scanner in a straight line. This is no major issue if the sheet is Letter sized
where the width is 8.5” but this is a real problem when scanning sheets which
are not Letter size. I scan mostly A4 sized documents where the width is shorter
than 8.5”. Despite lining the A4 size sheet tightly to the right edge of the
scanner, the sheet can run as much as 5mm to the left as the sheet feeds through
the scanner. This results in a horribly distorted document and that thick black
strip at the top of the page which results in an unacceptable image.
To overcome this, I used a small piece of balsa wood and Blu-Tak to create a
crude paper guide (see picture).
Although this is not the most elegant of solutions, it does the job of
keeping the sheet straight as it travels through the scanner. It also allows me
to continue using the carry case as the mod does not protrude out in any way. I
wrote to Ambir Tech Support on this issue but it has been a month and have not
heard from them. I cannot understand why Ambir did not build this paper guide
into the scanner. After all, not every document that could be scanned is in
Letter size and I can’t see the mod costing too much money.
Practice Makes Perfect …
I found that as I got more experience using the scanner, the better and more
consistent the results I got. A case of practice makes perfect! Scanning is now
a breeze and the number of distorted images have significantly decreased. But I
still restrict the scanning to full-sized A4 documents and save the odd sized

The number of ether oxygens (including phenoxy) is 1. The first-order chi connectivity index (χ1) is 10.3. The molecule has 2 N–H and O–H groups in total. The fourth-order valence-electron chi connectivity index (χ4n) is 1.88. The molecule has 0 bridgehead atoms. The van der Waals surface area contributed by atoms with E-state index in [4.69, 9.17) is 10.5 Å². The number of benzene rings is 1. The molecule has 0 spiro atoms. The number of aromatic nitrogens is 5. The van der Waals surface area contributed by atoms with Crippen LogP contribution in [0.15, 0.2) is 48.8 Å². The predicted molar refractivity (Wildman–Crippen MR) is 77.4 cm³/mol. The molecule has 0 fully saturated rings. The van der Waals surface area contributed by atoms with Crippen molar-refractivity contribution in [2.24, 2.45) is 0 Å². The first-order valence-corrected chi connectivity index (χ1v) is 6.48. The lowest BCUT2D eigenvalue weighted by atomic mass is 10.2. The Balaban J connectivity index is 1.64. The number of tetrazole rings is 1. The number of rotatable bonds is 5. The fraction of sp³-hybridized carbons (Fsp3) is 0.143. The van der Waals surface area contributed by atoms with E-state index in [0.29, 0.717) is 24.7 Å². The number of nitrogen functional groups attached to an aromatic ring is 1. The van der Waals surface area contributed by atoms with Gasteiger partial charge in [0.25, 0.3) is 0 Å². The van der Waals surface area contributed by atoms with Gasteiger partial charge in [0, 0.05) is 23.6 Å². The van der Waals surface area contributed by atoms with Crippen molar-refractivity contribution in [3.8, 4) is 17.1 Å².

ones for the flatbed scanner – it is less problematic.
I have scanned mostly text-based documents and am really pleased with the
scanned images. They appear extremely crisp, clear and sharp, especially on a
laptop LCD screen. I wonder if this is an attribute of sheeted scanners since
the scanning sensor is positioned very close to the sheet being scanned as
compared to flatbed scanners.
Despite the practical considerations outlined above, I absolutely, absolutely
love the mobility that the scanner provides. I can now scan documents while in
the office, on the road, while watching TV etc. I also like the feeling of being
able to immediately scan an image of handwritten notes, diagrams etc and send it
out via email or fax wherever I am in an instant. This is the true value of the
You could use the TravelScan XP to replace your large-footprint flatbed
scanner and reclaim valuable desktop space but I feel that there is still a need
for a flatbed scanner for reasons outlined above. I thus see the TravelScan XP
complementing a desktop flatbed scanner rather than replacing it entirely, but
your mileage may vary depending on the nature of your scanning needs.
In short, if you (a) do a lot of document scanning (b) do not like to be tied
to a flatbed scanner hooked up to a desktop while scanning, for long periods (c)
are constantly on the move and (d) have had occasions where you just wished you
had a portable scanner, the TravelScan XP is really a desktop-liberating
scanning device that you really should have.
Price: About $149.95
Mobile scanning capability
Crisp scanned images
Small & light
No side paper guide
Occurrence of distorted images